To ensure that data from each participant were included in either the training set or the testing set, the leave-one-participant-out cross-validation method was used. This method trained on the data set except one participant and predicted the participant who was not included in the training [4, 7]. Every time one participant was leave out, then performance of the model was averaged across repetitions. To evaluate model performance, we used kappa value [22, 23], accuracy, precision, and recall. The optimal model was the one that produced best kappa values over all combinations.
Because of the individual differences in driving behavior, we also estimated mind wandering in driver-dependent manner, of which each individual was classified directly with local features. We examined three ways to preprocess the selected variables: unmodified data (‘raw’), standardized data (‘z-score’), and P-ICA. We calculated local features with three different window lengths: 5s, 10s and 15s. We selected the top 50% of features ranked by correlation-based feature selection (CFS), which sorts features according to pairwise correlations [24, 25]. After feature selection, PCA was applied. The principal components that explained 50%, 60%, 70%, 80%, 90%, 100% of the total variance were kept. We classified with SVM . The SVM classifier used default settings, in which the default kernel function was ‘linear’. For each participant, we performed combinations of 3 preprocessing methods × 3 window sizes × 6 feature selection methods × 1 classifier. The selected features, preprocessing method, and local features were the same as described above. The 4 time 5 folds cross-validation method was used. Participants who reported extreme proportion of mind wandering occurrences, either very high or very low MW proportion (more than 0.67 or less than 0.33, N = 18) tended to be unbalanced between reported MW-present and MW-absent trials. Thus here when we detected mind wandering using the driver-dependent method, we only built models for participants with medium MW proportion (more than 0.33 and less than 0.67, N = 22).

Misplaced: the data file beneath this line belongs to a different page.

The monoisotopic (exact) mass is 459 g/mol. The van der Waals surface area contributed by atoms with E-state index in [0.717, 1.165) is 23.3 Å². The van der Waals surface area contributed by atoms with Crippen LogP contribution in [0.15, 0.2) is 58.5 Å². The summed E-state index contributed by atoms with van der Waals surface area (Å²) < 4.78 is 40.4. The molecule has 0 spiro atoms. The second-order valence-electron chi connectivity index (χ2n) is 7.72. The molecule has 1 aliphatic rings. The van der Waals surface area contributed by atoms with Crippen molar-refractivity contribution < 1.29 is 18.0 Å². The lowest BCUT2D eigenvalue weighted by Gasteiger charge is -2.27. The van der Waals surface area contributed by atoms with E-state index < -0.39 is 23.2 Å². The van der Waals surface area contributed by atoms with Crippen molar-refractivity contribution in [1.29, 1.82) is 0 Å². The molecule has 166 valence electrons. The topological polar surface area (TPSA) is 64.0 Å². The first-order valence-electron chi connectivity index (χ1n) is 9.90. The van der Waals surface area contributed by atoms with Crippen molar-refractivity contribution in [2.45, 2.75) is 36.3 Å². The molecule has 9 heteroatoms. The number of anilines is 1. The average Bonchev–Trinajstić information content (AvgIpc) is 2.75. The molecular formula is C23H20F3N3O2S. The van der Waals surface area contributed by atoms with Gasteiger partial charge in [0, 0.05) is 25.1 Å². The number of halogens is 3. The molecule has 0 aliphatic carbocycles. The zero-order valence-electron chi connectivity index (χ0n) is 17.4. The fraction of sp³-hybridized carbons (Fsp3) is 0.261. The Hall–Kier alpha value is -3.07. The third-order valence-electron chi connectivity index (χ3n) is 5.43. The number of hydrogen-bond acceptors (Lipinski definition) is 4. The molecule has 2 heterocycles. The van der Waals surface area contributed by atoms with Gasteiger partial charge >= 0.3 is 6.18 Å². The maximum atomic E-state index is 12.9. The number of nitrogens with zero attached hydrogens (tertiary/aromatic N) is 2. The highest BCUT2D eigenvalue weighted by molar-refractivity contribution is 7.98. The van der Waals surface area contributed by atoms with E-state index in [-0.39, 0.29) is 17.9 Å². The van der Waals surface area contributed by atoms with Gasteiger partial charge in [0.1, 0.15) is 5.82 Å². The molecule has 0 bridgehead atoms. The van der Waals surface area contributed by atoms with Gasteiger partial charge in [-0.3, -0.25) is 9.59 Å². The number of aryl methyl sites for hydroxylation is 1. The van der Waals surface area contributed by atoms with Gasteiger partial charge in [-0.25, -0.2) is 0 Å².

There are a total of 40 participants each with 24 thought probes in the driving task. Of the 960 (40 participants × 24 probes) mind wandering thought probes, 3 trials had no reporting. Thus, the dataset used in the classification contained 957 samples, of which 498 samples were labeled with MW-present and 459 samples were labeled with MW-absent. This was close to an equal class distribution.
Before building models, we did some basic statistic analysis. The Fig 4 showed the one standard deviation along the mean of selected variables in the 15s window just before the tone probe calculated across MW-present and MW-absent samples of participants with high or low MW (Fig 4a, 4b, 4c and 4d), and of participants with medium MW (Fig 4e, 4f, 4g and 4h). In each subplot, the standard deviation errors bars of MW-present and MW-absent overlapped quite a bit. And the error bar of participants with medium MW overlapped more than participants with high or low MW. It seemed that the ‘offset’ variable would be important to distinguish MW-present and MW-absent state for participant with high or low MW.
The ‘0s’ on the ‘Time’ axis is corresponding the time of tone probe appearing.
The features extracted from the selected variables without transformation (‘None’) that differed significantly between MW-present and MW-absent instances on both t-test and non-parametric Wilcoxon rank sum test (p < 0.05) were calculated. The number of significant global and local features with different windows size (5s, 10s and 15s) for participants with high or low MW and participants with medium MW were showed in Table 1 (S2 Table). For participants with medium MW, there were few significant features.
In addition, the experiment in this study is the same one with the Zhang and Kumada (2017) . The result in the Zhang and Kumada (2017)  showed that mind wandering frequency significantly increases over time, and the correlation coefficient between mind wandering frequency and performance measures (standard deviation of lane position (SDLP), standard deviation of steering wheel movements (SDSTW) and standard deviation of foot operation (SDFO)) was significant.